her clothing is fine linen and purple.
23 Her husband is known in the city gates,
taking his seat among the elders of the land.
24 She makes linen garments and sells them;
she supplies the merchant with sashes.
25 Strength and dignity are her clothing,
and she laughs at the time to come.
26 She opens her mouth with wisdom,
and the teaching of kindness is on her tongue.
27 She looks well to the ways of her household,
and does not eat the bread of idleness.
28 Her children rise up and call her happy;
her husband too, and he praises her:
29 “Many women have done excellently,
but you surpass them all.”
30 Charm is deceitful, and beauty is vain,
but a woman who fears the LORD is to be praised.
31 Give her a share in the fruit of her hands,
and let her works praise her in the city gates.

Monday, March 19, 2007

Lent - Day 23

Isaiah 43
1 But now thus says the LORD,
he who created you, O Jacob,
he who formed you, O Israel:
Do not fear, for I have redeemed you;
I have called you by name, you are mine.
2 When you pass through the waters, I will be with you;
and through the rivers, they shall not overwhelm you;
when you walk through fire you shall not be burned,
and the flame shall not consume you.
3 For I am the LORD your God,
the Holy One of Israel, your Savior.
I give Egypt as your ransom,
Ethiopia and Seba in exchange for you.
4 Because you are precious in my sight,
and honored, and I love you,
I give people in return for you,
nations in exchange for your life.
5 Do not fear, for I am with you;
I will bring your offspring from the east,
and from the west I will gather you;
6 I will say to the north, “Give them up,”
and to the south, “Do not withhold;
bring my sons from far away
and my daughters from the end of the earth—
7 everyone who is called by my name,
whom I created for my glory,
whom I formed and made.”

Thursday, March 15, 2007

Lent - Day 20

I won't be blogging for the next few days because I will be attending meetings. I leave with you St. Patrick's Breastplate in honour of his feast on Saturday.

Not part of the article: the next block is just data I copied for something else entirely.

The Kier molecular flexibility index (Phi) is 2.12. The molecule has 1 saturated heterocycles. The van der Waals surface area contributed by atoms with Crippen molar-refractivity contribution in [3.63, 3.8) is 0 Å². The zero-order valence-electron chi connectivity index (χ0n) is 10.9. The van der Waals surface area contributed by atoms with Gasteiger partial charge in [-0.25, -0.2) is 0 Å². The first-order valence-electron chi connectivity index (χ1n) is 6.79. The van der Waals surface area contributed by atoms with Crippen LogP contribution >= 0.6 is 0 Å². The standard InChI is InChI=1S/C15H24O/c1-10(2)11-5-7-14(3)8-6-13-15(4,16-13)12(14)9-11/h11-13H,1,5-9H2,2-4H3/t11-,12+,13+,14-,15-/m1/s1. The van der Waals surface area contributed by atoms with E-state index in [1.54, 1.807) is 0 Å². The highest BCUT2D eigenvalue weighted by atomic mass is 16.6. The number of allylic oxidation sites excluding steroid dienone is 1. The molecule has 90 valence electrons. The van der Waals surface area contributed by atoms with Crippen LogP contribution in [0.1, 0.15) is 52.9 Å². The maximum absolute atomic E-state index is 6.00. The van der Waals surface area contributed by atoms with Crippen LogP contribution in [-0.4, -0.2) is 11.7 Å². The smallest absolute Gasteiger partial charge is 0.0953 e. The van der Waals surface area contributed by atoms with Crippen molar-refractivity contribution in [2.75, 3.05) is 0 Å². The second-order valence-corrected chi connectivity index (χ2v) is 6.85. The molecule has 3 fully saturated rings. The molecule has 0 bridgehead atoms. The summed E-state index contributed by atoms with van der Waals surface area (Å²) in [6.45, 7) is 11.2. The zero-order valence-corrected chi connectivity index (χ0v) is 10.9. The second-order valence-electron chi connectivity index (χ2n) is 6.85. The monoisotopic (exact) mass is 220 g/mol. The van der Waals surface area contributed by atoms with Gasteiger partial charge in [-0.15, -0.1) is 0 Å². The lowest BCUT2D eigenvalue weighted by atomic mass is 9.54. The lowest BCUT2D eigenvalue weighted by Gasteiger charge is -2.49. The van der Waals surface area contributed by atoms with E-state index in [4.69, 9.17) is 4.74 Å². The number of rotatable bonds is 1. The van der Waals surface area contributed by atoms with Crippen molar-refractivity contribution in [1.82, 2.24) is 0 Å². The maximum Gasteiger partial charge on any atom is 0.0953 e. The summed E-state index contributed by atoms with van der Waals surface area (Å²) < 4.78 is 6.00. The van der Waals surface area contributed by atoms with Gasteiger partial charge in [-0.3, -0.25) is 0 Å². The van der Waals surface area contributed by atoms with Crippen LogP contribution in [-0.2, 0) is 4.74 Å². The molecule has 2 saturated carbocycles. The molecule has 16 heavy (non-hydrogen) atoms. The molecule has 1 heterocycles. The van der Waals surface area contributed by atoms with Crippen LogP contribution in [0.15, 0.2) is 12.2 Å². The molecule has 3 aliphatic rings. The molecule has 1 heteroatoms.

I bind unto myself today
The strong Name of the Trinity,
By invocation of the same
The Three in One and One in Three.

I bind this today to me forever
By power of faith, Christ’s incarnation;
His baptism in Jordan river,
His death on Cross for my salvation;
His bursting from the spic├Ęd tomb,
His riding up the heavenly way,
His coming at the day of doom
I bind unto myself today.

I bind unto myself the power
Of the great love of cherubim;
The sweet ‘Well done’ in judgment hour,
The service of the seraphim,
Confessors’ faith, Apostles’ word,
The Patriarchs’ prayers, the prophets’ scrolls,
All good deeds done unto the Lord
And purity of virgin souls.

I bind unto myself today
The virtues of the star lit heaven,
The glorious sun’s life giving ray,
The whiteness of the moon at even,
The flashing of the lightning free,
The whirling wind’s tempestuous shocks,
The stable earth, the deep salt sea
Around the old eternal rocks.

I bind unto myself today
The power of God to hold and lead,
His eye to watch, His might to stay,
His ear to hearken to my need.
The wisdom of my God to teach,
His hand to guide, His shield to ward;
The word of God to give me speech,
His heavenly host to be my guard.

Against the demon snares of sin,
The vice that gives temptation force,
The natural lusts that war within,
The hostile men that mar my course;
Or few or many, far or nigh,
In every place and in all hours,
Against their fierce hostility
I bind to me these holy powers.

Against all Satan’s spells and wiles,
Against false words of heresy,
Against the knowledge that defiles,
Against the heart’s idolatry,
Against the wizard’s evil craft,
Against the death wound and the burning,
The choking wave, the poisoned shaft,
Protect me, Christ, till Thy returning.

Christ be with me, Christ within me,